Therefore, let's start with the basics.
- Responsibility relates to one’s duty or mission. It is an obligation to answer for actions, to ensure that a task is accomplished. A “responsible” individual is one who gets the job done.
- Authority is the power that is vested in an individual or organization to accomplish a given task or responsibility. It is the ability to act that exerts the necessary control or influence to make things happen.
- Accountability is being liable for an outcome. It is not just about whether the job gets done, but also how it gets done.
- Condonation is the act of condoning, especially the implied forgiveness of an offense by ignoring it.
No corrections had been made. I even asked my friend John Butcher to check -- just in case my eyes or my computer were somehow failing me. He confirmed that, indeed, no corrections had been made.
I next sent a note to VDOE spokesman Charles Pyle to see if RPS had sent a letter to VDOE admitting to the errors and requesting permission to correct them. I was attempting to give RPS the benefit of the doubt and seriously thought that VDOE mayhaps had received a letter and not yet made the corrections. After Pyle checked, he sent the following response:
"According to our Office of Information Management, Richmond Public Schools has not asked for permission to submit data corrections that would impact school-level program information displayed on the school report cards."
This is not the first time RPS has submitted false data to VDOE and lied about correcting it. In 2008, RPS was caught spinning its suspension and expulsion disciplinary data to the State Board of Education for five years. The school administration submitted data claiming just one expulsion from 2004 through 2009.
An expulsion, defined as banning a student from city schools for a 180-day school year, is not the same as a suspension. For example, in the 2007-2008 school year RPS reported 13,500 suspensions in a district of fewer than 24,000 pupils. RPS suspensions and expulsions during that time exceeded by 10,000 the number of suspensions and expulsions in the Washington, D.C. public schools, which had roughly 46,000 students — nearly twice Richmond’s enrollment.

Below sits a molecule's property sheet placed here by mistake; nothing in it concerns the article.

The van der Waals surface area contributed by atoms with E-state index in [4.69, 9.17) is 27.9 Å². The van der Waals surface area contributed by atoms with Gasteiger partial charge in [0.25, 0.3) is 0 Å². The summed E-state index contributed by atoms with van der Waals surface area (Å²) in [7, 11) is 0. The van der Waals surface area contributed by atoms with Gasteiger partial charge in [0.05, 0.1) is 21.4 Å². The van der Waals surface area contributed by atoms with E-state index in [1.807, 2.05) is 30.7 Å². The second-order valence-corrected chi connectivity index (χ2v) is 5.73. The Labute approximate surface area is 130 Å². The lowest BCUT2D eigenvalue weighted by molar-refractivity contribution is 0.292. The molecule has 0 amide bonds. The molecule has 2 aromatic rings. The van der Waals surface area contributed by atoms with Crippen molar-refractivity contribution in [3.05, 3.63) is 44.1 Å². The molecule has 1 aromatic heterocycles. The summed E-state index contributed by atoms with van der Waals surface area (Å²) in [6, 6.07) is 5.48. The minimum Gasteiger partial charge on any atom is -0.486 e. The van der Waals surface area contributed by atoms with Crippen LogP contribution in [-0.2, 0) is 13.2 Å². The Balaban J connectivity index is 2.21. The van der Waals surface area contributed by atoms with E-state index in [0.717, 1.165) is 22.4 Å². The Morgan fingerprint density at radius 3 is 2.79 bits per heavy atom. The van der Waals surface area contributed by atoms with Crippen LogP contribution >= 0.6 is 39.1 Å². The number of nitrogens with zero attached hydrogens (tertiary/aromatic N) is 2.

In an amazing display of spin and denial of fact, RPS school officials refused to acknowledge any error occurred: They blamed the problem on a computer glitch.
"Technically, we didn’t report incorrect data,” Richmond Schools spokesman Alfonso Mathis wrote in an e-mail to Chris Dovi at Style Weekly, saying problems with an “internal [computer] system” meant “some of our information was being lost in the transition.”
The revised numbers show dozens of pupils expelled during each of those years, a total of 190 expulsions from 2004 through 2009. “Since our initial reporting to the State,” Mathis [wrote]: “This situation has been rectified.” (It had been not been at the time).
Both the current superintendent, Yvonne Brandon, and former superintendent, Deborah Jewell-Sherman, signed off on all information and data sent to the state. Failing to supply accurate data exposes superintendents to a variety of penalties, ranging from fines to suspension or removal from their jobs. That is, if the School Board would choose to exercise its statutory authority to hold Superintendent Yvonne Brandon responsible and accountable. Since the School Board and administration have been aware of the existence of the false information since August, their inaction on this is tantamount to condonation and perhaps could even be seen as an admission of complicity.
But, all this begs the questions of why RPS administrators would fail to submit accurate information and data in the first place and why in the world the members of School Board would repeatedly allow the administration to outright lie about a) the existence of the I.B. programs and b) not simply correct the information?
Vocabulary words for tomorrow: misfeasance and malfeasance. Board members are encouraged to look up the definitions.